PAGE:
The War On Drugs is Far Deadlier than Most People Realize
While accepting the Nobel Peace Prize in 2016, Colombian President Juan Manuel Santos said, “The manner in which this war against drugs is being waged is equally or perhaps even more harmful than all the wars the world is fighting today, combined.”
The death toll from the drug war is much less than the actual warfare throughout the world. However, his sentiment is quite appropriate because a significant percentage of the world’s violence could be prevented with a flick of a pen by ending the war on drugs.
Imagine if we could essentially eliminate the black market for drug trafficking in Chicago, which has the highest number of gang members and homicides. It’s estimated that up to 80% of the city’s murders are gang-related and one of the main causes of this violence is connected to controlling turf for drug sales.
Gang violence isn’t as rampant throughout the U.S., but the National Gang Center estimated that 13% of the murders in the U.S. are gang-related. That falls in line with a similar report by Narco News that concluded that 1,100 drug war-related murders occur each year in the U.S. Keep in mind, that figure is fairly conservative due to the lack of full transparency with crime statistics.
The U.S. represents the largest market in the world for illegal drugs. Currently, there’s a well-documented opioid crisis, but the U.S. also consumes more cocaine than all of Europe…and by a wide margin. All told, the U.S. illegal drug black market represents a $100 billion annual industry.
Although there is a serious black-market violence problem in the U.S., it pales in comparison to the countries that are source and transshipment points of illegal drugs. For example, there were over 29,000 murders in Mexico last year with roughly 33-50% being related to the drug war. That’s not factoring the 30,000 missing persons who are presumed to be dead.
The cartels conduct warfare in a brazen manner that is essentially indistinguishable from terrorist groups, such as hanging rival gang members from bridges or publicly putting bounties on corrupt government officials. Narco money has enabled these organized crime groups to operate with impunity.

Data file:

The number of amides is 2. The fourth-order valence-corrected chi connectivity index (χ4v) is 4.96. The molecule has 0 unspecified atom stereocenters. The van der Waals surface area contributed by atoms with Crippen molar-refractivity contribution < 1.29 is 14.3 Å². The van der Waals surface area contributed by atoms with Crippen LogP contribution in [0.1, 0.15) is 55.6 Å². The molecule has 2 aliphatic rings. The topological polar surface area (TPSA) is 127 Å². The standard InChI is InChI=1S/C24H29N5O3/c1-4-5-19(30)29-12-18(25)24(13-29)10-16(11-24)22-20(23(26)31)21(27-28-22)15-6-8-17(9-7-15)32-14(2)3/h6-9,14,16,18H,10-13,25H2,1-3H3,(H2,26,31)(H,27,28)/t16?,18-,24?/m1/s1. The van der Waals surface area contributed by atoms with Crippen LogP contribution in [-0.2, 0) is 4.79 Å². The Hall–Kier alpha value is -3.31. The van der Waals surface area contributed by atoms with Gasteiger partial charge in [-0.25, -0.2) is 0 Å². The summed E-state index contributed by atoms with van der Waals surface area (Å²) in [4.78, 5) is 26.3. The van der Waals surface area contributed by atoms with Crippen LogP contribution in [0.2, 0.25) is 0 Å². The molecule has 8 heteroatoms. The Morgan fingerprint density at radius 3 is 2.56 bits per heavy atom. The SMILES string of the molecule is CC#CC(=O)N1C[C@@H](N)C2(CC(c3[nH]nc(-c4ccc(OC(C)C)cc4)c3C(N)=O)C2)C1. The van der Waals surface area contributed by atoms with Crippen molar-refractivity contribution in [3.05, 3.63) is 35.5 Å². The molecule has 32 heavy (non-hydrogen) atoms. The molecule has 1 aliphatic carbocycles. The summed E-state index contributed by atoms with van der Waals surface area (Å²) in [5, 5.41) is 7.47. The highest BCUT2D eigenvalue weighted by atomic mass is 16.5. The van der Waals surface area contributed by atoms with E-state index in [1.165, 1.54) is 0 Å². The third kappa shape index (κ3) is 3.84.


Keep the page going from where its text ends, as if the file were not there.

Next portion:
The latest example of this corruption involves the leader of the Los Rojos gang financing the campaigns of 11 mayoral candidates in exchange for political protection. Bear in mind, this isn’t a matter of simple greed. If these officials don’t take the bribes, they’ll likely be killed. After all, over 100 mayors have been murdered in Mexico since 2006.
All in all, narco money has corrupted every segment of the government necessary to protect their organizations, including police, prisons, judicial, and politics. (My free e-book, America’s Drug War is Devastating Mexico, gives much more detail of organized crime’s reign in Mexico.)
As a matter of fact, Los Zetas have even corrupted the highest levels of government in neighboring countries. The ex-Vice President and former Minister of Interior have been arrested for allegedly accepting bribes of $250,000 and $1.5 million, respectively.
Their cartel is responsible for the worst massacre in Guatemala since the civil war. In 2011, their members beheaded 27 innocent farmworkers in search of the ranch owner, whom the cartel suspected of stealing a drug shipment.
In large part due to the war on drugs, the four countries immediately south of Mexico (Belize, Guatemala, Honduras, and El Salvador) are listed within the top six highest murder rates in the world. Furthermore, nine out of the top ten are in Latin America or the Caribbean.
Likewise, 43 of the 50 cities with the highest murder rates are in Latin America or the Caribbean. Four of the remaining cities are in the continental U.S., i.e. Baltimore, Detroit, New Orleans, and St. Louis. Only three cities (South Africa) are not in this hemisphere.
Obviously, there are a variety of factors that contribute violence, notably, extreme poverty. One city on the list (San Juan, Puerto Rico) has had fairly low crime in recent years, but Hurricane Maria brought about much instability to the island.
Otherwise, it’s clear that the war on drugs is one of the leading factors to the high violence. Mexico had 12 cities in the top 50, which was the second highest number behind Brazil.